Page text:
Valencia v Rayo Vallecano could be the game that finally provides Gary Neville with his first league win as Valencia manager. Something that is long overdue.
Los Che have slipped right out of contention for the European places and currently find themselves seven points behind Eibar in sixth position.
The games are starting to fly by and although Neville might not consider his tenure to be long-term, the locals still want their club playing at the highest possible level.
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Champions League football isn't out of the question just yet, but Valencia need to start picking up points, and quickly.
Let's take a look at three things that could shape the outcome of this one...
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Rayo manager Paco Jemez will know that his side still haven't recovered from the 10-2 humbling at the hands of Real Madrid. He told Spanish daily AS via BBC Sport: "We feel humiliated and abused. This doesn't benefit Madrid, or us or Spanish football. We've lost a lot of credibility.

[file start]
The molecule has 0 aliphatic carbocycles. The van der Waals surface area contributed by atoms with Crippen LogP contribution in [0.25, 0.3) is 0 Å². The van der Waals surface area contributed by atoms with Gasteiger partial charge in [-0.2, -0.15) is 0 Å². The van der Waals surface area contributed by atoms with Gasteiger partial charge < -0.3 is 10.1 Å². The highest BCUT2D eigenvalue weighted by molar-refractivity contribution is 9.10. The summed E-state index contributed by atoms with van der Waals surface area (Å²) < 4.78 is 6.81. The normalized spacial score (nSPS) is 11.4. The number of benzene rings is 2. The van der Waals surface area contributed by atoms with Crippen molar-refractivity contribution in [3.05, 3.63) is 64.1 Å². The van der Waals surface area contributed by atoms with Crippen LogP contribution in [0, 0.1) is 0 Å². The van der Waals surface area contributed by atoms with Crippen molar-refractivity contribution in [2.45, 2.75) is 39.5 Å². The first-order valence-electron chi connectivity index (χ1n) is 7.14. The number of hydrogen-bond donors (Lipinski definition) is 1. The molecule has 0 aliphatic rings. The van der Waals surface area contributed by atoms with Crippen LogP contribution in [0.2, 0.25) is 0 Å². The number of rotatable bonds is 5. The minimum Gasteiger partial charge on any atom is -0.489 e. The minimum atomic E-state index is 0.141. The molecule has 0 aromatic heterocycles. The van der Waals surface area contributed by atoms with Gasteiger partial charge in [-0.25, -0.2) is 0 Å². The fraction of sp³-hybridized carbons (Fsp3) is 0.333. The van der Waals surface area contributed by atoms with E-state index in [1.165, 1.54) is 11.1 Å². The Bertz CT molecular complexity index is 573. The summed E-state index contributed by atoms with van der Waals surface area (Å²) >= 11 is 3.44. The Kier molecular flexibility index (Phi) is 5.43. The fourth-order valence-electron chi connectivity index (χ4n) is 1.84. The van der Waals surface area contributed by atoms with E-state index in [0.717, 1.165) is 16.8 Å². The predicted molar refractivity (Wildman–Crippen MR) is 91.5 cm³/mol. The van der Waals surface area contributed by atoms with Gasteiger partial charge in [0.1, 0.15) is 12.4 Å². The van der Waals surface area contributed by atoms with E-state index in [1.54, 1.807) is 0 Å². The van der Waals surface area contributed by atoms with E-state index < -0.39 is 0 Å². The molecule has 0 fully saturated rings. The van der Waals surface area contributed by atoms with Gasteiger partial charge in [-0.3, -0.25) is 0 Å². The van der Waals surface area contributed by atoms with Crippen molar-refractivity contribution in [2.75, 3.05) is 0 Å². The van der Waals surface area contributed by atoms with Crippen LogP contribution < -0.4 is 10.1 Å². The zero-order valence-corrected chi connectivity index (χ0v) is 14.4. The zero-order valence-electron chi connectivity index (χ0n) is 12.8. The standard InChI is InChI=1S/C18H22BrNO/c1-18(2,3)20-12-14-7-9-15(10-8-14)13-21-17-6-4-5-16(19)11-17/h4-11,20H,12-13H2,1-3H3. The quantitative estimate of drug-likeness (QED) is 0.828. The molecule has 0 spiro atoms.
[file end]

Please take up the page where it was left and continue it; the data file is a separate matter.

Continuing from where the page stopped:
"Today, nobody won, we all lost. It's shameful, a disgrace. These are things which happen and I hope that we don't see it happening again anywhere else."
It was easy to understand his ire. Rayo had two players sent off in the opening half hour when leading 2-1 and then were torn to shreds.
Since then, the 'lightning' have drawn two and lost two but looked shadows of their former selves.
Their winless run actually stretches back to early December but Rayo were at least playing with some gusto before the Madrid rout.
Clearly they've had the stuffing knocked out of them.
Negredo the man?
Valencia's Alvaro Negredo was frozen out consistently by Neville's predecessor Nuno Santo, an act believed to have caused some friction behind the scenes.
It's understandable when we see what the target man brings to the team when given half a chance.
Handed a start against Granada in the first leg of their Copa del Rey last-16 clash by the ex-Manchester United man, the ex-Manchester City striker repaid his manager's faith with a hat-trick.
No defence is no defence
If there's one thing that's as intoxicating as it is exasperating about Rayo, it is their penchant for not changing style to combat a particular opponent.
Paco Jemez has been quoted as saying that he is quite happy to lose by four, five or even six, as long as he sees that his side are playing in the style that he prefers - playing with expression and without fear.
It is precisely that refusal to conform that has placed Jemez as a front runner to take over the Spanish national team when Vicente del Bosque steps down after Euro 2016.
But playing with wanton abandon, sometimes without a defence to speak of, is no defence when you're routinely hammered each week.
If the visitors want anything from this game, time to shut up shop.